A couple of years ago, teaching and lecturing started to take up more of his time. Stefan Eriksson has developed online research ethics training that is open for anyone who is interested in the topic. He is also frequently asked to give expert opinion. He is currently part of the scientific misconduct inquiry commissioned by the Swedish Government that plans to present results in November 2016. Stefan Eriksson is happy to be asked to serve and enjoys the task:
“There are many voices calling for criminalization and more severe punishments. It is important to look at those ideas in the light of the rule of law. We need better and clearer regulation. There will be more cases like the recent one with the surgeon Macchiarini at the Karolinska Institute, and they need to be handled in an acceptable manner”, says Stefan Eriksson.
However, according to Stefan Eriksson, the main problem for science lies in the small deviations from good research practice that happen every day. It could be adding a name to the list of authors, or dividing results in smaller parts to publish more articles on the same data (what is also known as “salami-slicing”), or plagiarism. There is a grey area between misconduct and ignorance of what is allowed and what is not. The scientific community needs to defuse the stigma of raising questions about possible deviations from good research practice.
“We probably need to satisfy both the people who want to make misconduct criminal, and those who want to change culture by applying preventive measures. Doctoral students need awareness and courage to address these issues. That is why research ethics training is particularly important for young researchers”, says Stefan Eriksson.
The discussion on fraud, misconduct and deviations needs to be kept alive at our universities and research institutes. According to Stefan Eriksson, what is most important is to have the courage to ask questions openly. There are rules for authorship, but how are we using them? He believes media played an important role in the aftermath of the Macchiarini case. Hopefully, the coverage will lead to more people wanting to voice their suspicions, rather than keeping silent. But he believes the pressure needs to come from several directions:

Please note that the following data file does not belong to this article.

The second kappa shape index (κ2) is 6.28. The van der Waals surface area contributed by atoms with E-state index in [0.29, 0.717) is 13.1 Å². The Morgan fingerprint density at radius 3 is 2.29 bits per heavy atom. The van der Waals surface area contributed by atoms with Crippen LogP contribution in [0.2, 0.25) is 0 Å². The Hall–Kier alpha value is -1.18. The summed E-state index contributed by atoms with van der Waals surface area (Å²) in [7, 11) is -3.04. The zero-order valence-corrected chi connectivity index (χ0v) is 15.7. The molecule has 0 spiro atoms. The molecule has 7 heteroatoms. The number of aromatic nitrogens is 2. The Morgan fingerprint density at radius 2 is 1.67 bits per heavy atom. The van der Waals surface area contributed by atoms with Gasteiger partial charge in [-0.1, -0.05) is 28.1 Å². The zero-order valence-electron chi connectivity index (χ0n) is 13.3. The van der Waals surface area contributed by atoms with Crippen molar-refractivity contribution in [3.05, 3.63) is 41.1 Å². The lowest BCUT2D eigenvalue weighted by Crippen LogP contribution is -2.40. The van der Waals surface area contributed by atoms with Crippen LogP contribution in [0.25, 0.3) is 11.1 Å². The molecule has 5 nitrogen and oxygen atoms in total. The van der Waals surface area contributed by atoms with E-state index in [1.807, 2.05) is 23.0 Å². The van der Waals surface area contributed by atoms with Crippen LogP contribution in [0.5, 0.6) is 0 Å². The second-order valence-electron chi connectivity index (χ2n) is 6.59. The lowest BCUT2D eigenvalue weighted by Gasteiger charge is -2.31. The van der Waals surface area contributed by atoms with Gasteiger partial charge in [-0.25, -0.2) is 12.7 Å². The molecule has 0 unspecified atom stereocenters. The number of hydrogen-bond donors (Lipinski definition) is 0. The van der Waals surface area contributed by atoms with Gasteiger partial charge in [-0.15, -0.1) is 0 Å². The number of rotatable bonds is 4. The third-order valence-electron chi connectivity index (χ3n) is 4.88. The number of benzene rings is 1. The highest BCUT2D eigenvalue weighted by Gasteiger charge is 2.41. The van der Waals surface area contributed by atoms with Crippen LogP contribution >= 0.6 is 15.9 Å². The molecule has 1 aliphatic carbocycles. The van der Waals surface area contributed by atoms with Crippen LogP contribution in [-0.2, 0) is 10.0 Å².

“It is important to have both a bottom-up and a bottom-down approach. Our institutions need to send a clear message, but the researchers of tomorrow also need to start their careers with an understanding of these issues. That is the only workable strategy for ensuring a continued public trust in research”, says Stefan Eriksson.
About Stefan Eriksson
Stefan Eriksson is Associate Professor of Research Ethics. He is the editor of CODEX: The Swedish Research Council’s web resource with rules and guidelines for research. In 2016, he is part of the public inquiry about future organization for investigations into scientific misconduct. He is also an ethics expert in the Swedish initiative for increased Swedish participation in Swafs (2016-2017).
Stefan Eriksson has a background in Philosophy of Language. Between 1999 and 2000 he was the director of the Centre for Research Ethics collaboration between Uppsala University and the Swedish Agricultural University. The Centre later merged with the Centre for Bioethics and formed CRB, where he works today.
Stefan Eriksson is also a Senior Lecturer in Research Ethics. He is responsible for ethics courses for PhD students in Science and Technology at Uppsala University.
Josepine Fernow 14 April 2016